Thus, we move from out of the “phase changes” in our psyche and mind and into “synchronized transformations.” We come to feel the pulsation of cosmic rhythms in our being.

Celebration of the Creative Flow of Life

Speaking about the significance of sublimation, Daniel Odier said:
“To physical yoga we must add a yoga of the unending accompaniment of all emergences back to their source. This is perhaps the most important part of our work. It is founded on the perception that everything emerges from tranquility and returns to it after a sensory, emotional, and mental journey.” –Daniel Odier, Yoga Spandakarika, Inner Traditions, 2005, page 141

Thus, we discover a different attitude in which the awareness of the Spiritual Heart accompanies any energy, sensation, or mental state. They are all experienced against the background of stillness inherent to the Spiritual Heart. This is the tranquility and purity of spanda. In common experiences, we ignore this background, remaining always at the surface of a continuous agitation of mental states, thoughts, moods, feelings, emotions, sensations, etc.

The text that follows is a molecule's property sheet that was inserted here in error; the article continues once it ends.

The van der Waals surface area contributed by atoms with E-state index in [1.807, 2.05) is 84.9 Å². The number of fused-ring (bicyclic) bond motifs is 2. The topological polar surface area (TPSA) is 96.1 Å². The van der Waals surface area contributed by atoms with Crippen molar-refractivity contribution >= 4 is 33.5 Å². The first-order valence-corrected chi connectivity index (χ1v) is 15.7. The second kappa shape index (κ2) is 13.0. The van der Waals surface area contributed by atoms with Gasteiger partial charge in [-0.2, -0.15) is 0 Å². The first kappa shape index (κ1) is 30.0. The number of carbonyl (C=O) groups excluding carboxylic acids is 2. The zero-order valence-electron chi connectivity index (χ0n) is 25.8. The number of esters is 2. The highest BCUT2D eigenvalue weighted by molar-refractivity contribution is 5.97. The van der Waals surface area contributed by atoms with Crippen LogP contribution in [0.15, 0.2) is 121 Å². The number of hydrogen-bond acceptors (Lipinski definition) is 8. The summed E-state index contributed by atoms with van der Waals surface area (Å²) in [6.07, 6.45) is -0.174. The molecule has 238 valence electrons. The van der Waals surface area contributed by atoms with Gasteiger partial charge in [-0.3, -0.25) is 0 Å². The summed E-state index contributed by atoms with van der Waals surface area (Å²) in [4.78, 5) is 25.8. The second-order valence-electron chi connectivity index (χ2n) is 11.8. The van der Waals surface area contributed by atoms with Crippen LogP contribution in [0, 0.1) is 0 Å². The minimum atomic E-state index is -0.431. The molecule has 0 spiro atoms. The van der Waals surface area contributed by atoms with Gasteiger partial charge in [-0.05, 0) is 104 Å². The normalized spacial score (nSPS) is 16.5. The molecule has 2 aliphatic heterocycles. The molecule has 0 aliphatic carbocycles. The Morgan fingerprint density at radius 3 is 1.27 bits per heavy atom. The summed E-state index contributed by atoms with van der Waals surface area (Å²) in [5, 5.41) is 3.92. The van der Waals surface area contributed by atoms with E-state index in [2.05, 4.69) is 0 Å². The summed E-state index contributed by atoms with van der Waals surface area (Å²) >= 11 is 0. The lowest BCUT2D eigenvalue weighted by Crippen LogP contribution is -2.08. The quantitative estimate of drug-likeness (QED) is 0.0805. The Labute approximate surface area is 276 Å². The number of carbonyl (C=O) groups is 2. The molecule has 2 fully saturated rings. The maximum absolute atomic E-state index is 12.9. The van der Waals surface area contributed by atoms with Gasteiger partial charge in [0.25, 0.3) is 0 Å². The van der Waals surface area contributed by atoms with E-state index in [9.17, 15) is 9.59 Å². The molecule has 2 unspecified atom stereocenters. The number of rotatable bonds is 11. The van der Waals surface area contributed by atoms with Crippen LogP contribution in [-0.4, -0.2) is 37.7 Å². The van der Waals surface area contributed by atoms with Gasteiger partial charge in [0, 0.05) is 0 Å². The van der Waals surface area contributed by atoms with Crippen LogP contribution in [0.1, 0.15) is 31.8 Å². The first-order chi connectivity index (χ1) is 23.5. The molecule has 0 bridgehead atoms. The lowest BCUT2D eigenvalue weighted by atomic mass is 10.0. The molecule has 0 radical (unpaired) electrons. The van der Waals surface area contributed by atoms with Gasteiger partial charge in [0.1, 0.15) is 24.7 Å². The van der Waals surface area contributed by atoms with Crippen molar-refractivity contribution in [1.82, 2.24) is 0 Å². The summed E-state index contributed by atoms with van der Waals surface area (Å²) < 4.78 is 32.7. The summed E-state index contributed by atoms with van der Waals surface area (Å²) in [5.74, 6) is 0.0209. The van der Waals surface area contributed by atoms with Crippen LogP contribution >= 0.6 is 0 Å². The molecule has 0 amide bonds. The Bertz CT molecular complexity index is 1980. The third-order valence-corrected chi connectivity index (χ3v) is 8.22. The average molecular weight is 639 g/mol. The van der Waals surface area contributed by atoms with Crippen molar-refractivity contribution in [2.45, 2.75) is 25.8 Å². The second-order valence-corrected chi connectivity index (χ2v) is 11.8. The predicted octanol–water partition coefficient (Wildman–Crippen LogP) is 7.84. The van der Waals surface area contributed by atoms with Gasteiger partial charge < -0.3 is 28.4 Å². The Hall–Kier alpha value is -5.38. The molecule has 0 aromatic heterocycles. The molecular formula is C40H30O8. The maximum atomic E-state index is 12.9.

As we internalize this attitude, we become more and more aware of spanda, the Sacred Tremor of the Spiritual Heart. By the revelatory power of this Sacred Tremor we become aware that our being is flooded by divine energies. They are all pure expressions of our ultimate essence, atman.

This profound understanding is naturally followed by the aspiration to express and celebrate, in freedom and joy, the creative flow of life through our yoga practice and in our entire life thereafter.

Thus, both meditations for the revelation of the Spiritual Heart and the Hatha Yoga sessions become a consecrated offering of our individual consciousness and of our energies to the universal divine love and beauty of the Spirit.

Transformations of the Energy of Emotions

Through sublimation, fear is alchemically transformed into confidence or courage, and sadness into joy or compassion. This happens without any effort—just as a consequence of the awareness of the Heart.

Anything can flow naturally and most of the time there are no preset patterns. For example, it is not necessary that fear should be sublimated to courage. It may be sublimated in a sense of release or joy as well. To sum it up, the most important thing is not the “positive” content of the consciousness, but the continuous awareness of the background of Stillness—of the Spiritual Heart.